Heterogeneity within Autism Spectrum Disorder in Forensic Mental Health: The Introduction of Typologies

Alexander, Regi T. and Langdon, Peter E. and Chester, Verity and Barnoux, Magali F.L. and Gunaratna, I. and Hoare, S. (2016) Heterogeneity within Autism Spectrum Disorder in Forensic Mental Health: The Introduction of Typologies. Advances in Autism, 2 (4). pp. 201-209. ISSN 2056-3868. (doi:https://doi.org/10.1108/AIA-08-2016-0021) (Full text available)

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Purpose: Individuals with diagnoses of Autism Spectrum Disorder (ASD) within criminal justice settings are a highly heterogeneous group. Although studies have examined differences between those with and without ASD in such settings, there has been no examination of differences within the ASD group. Design/methodology/approach: Drawing on the findings of a service evaluation project, this paper introduces a typology of ASD within forensic mental health and learning disability settings. Findings: The eight sub-types that are described draw on clinical variables including psychopathy, psychosis and intensity/ frequency of problem behaviours that co-occur with the ASD. The initial assessment of inter rater reliability on the current version of the typology revealed excellent agreement, multirater Kfree = .90. Practical implications: The proposed typology could improve understanding of the relationship between ASD and forensic risk, identify the most appropriate interventions and provide prognostic information about length of stay. Further research to refine and validate the typology is ongoing. Originality/value: This paper introduces a novel, typology based approach which aims to better serve people with ASD within criminal justice settings.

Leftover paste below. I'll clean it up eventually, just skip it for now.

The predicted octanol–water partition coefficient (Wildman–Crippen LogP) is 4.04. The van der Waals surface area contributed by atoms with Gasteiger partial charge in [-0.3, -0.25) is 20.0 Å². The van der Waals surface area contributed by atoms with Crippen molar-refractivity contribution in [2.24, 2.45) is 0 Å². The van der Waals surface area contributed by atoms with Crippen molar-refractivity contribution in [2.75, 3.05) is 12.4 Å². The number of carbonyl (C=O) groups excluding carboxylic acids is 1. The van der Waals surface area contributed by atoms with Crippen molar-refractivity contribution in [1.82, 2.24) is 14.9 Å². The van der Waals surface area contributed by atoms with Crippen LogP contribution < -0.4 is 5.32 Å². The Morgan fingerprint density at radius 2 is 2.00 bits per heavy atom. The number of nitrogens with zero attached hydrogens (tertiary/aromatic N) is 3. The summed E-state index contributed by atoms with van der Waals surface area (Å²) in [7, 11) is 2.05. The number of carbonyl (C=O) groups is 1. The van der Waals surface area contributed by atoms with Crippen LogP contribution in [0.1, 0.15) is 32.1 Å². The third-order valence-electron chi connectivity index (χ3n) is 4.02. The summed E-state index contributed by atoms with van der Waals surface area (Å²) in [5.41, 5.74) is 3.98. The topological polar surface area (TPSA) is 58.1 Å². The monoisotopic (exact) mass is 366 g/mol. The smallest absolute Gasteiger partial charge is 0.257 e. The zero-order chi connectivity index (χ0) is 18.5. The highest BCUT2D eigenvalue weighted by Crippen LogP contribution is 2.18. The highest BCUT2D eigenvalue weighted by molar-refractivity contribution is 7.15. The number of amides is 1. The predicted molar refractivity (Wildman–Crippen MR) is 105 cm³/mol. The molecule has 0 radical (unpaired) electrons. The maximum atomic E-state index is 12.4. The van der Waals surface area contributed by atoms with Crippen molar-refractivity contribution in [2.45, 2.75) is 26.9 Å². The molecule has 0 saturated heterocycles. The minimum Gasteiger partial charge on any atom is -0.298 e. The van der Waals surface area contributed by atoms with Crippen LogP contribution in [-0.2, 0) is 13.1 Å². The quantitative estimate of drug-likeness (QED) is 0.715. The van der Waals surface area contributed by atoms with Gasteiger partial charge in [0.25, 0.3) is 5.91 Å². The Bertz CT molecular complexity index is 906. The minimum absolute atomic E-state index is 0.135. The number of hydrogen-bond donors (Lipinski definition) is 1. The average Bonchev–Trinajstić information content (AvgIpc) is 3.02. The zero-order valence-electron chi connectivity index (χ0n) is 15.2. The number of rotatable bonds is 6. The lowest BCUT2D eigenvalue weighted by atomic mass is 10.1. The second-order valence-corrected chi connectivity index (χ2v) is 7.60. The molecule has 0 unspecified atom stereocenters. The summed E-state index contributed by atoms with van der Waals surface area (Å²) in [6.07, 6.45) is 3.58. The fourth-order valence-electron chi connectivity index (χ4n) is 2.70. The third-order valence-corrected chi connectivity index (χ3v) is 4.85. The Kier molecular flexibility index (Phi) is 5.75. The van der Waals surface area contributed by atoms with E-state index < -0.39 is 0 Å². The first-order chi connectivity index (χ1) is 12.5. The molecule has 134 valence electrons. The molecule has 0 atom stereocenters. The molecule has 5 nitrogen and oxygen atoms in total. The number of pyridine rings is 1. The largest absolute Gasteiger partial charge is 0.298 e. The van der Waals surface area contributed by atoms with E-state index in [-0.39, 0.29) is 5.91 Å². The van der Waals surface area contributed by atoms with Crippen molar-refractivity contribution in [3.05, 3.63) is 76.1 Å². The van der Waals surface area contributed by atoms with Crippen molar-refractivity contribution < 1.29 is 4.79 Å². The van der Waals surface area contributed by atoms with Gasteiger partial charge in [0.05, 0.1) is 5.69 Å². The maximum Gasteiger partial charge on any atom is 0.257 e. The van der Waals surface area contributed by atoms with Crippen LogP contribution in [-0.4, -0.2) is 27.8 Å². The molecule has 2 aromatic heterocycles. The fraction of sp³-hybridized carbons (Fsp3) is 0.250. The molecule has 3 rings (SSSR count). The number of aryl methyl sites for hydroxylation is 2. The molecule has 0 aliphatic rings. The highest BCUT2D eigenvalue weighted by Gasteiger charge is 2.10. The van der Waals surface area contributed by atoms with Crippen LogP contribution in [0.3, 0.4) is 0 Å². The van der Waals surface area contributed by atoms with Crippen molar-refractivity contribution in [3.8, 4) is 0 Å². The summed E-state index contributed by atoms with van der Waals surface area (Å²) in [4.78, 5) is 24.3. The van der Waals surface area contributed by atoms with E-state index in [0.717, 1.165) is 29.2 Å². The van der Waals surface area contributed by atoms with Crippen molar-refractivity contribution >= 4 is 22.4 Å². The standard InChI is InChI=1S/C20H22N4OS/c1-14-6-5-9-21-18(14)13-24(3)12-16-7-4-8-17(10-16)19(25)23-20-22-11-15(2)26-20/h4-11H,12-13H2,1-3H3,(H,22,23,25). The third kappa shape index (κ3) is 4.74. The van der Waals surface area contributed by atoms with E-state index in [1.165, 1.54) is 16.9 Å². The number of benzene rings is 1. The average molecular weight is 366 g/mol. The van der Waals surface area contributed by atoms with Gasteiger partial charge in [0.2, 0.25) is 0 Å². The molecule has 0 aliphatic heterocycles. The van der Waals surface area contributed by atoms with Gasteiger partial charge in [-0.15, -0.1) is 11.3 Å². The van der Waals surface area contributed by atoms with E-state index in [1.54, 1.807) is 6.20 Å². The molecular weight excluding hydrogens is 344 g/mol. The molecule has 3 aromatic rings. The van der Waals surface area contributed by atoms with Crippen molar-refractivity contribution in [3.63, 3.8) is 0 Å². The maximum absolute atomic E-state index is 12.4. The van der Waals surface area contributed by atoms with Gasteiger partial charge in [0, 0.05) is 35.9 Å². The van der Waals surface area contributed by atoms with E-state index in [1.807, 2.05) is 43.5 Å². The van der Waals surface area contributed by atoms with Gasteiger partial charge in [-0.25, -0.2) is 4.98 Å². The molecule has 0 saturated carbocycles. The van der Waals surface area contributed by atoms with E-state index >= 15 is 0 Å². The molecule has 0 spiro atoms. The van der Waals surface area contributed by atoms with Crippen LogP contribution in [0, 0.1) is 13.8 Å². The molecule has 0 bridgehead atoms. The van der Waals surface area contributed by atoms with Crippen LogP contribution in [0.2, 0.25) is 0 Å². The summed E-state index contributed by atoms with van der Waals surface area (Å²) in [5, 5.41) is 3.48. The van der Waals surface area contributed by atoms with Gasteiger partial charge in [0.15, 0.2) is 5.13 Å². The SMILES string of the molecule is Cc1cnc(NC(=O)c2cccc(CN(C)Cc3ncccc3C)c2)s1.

Item Type: Article
Subjects: B Philosophy. Psychology. Religion > BF Psychology
Divisions: Faculties > Social Sciences > School of Social Policy Sociology and Social Research > Tizard
Depositing User: Peter Langdon
Date Deposited: 06 Aug 2016 13:58 UTC
Last Modified: 06 Aug 2017 23:00 UTC
Resource URI: https://kar.kent.ac.uk/id/eprint/56761 (The current URI for this page, for reference purposes)
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